For Struggling Houston Families, Child Care Assistance is Critical, but Access is Limited
State-subsidized child care can help Houston’s low-income families make ends meet, but limited funding has led to a waiting list thousands of names long. Furthermore, because income eligibility limits are low, a small raise can mean that families who do receive assistance lose their benefits before their earnings can cover the difference.
Researchers at the National Center for Children in Poverty (NCCP), based at Columbia University’s Mailman School of Public Health, say that child care is one of the largest expenses low-income families face, and that increasing access and income eligibility limits for child care assistance could greatly improve the financial outlook for Houston’s low-wage workers and their families.
“Child care assistance is a very effective strategy for helping families to make ends meet and get ahead,” says NCCP Deputy Director Nancy K. Cauthen, PhD.“It allows parents to work full-time, generating income for their families and keeping doors open for workplace advancement.”
Unfortunately, in Houston, a waiting list of over 8,000 names prevents many eligible families from receiving child care benefits. Using a tool called the Family Resource Simulator, NCCP researchers demonstrated the difference that state child care assistance can make for low-income families. For a single parent with two children living in Houston who works a full-time job earning $9 per hour ($2.45 more than minimum wage), they found that:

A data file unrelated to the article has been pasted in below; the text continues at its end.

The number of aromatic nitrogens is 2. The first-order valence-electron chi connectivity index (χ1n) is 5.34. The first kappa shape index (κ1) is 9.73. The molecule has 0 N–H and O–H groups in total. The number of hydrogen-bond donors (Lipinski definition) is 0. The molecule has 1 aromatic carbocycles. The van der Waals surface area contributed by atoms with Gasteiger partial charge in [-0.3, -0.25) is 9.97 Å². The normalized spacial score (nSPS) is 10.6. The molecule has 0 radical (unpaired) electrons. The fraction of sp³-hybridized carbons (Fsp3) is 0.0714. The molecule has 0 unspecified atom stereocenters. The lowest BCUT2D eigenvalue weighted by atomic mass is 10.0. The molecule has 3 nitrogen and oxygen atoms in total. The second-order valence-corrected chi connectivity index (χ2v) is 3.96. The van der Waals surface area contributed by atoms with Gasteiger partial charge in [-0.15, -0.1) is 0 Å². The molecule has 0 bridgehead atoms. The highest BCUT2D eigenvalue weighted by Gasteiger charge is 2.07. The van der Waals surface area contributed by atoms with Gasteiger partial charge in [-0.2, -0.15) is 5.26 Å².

- Without child care assistance, the family faces a gap of $6,000 between their annual resources and basic expenses, even with the help of multiple other benefits, including food stamps, public health insurance, and the federal Earned Income Tax Credit.
- With child care assistance, this parent has just enough to make ends meet and even has a small cushion of about $2,000 annually. This would increase the family's financial security, making the family less vulnerable to sudden financial crises (such as illness, the loss of a job or an unexpected rent increase), and helping eliminate the need for public assistance down the line.
However, NCCP also found that due to low income eligibility limits, many families who need assistance are ineligible for benefits. Furthermore, families who do have assistance and succeed in increasing their earnings become ineligible before they earn enough to afford the cost of child care on their own.
“States should be rewarding work, not punishing it – what kind of message is sent when a parent can’t hold a job while also ensuring his or her children are safe, or when a parent’s raise can actually worsen the family’s situation because a crucial support is taken away?” asks Kinsey Dinan, senior policy associate at NCCP.
NCCP’s analysis of child care assistance for the city of Houston can be seen on our web site; a similar analysis for San Antonio is available as well. NCCP’s data tools, which include Family Resource Simulators for Texas and 19 other states, are also available online.
The National Center for Children in Poverty (NCCP) is the nation’s leading public policy center dedicated to promoting the economic security, health and well-being of America’s low-income families and children. Part of Columbia University’s Mailman School of Public Health, NCCP uses research to inform policy and practice with the goal of ensuring positive outcomes for the next generation.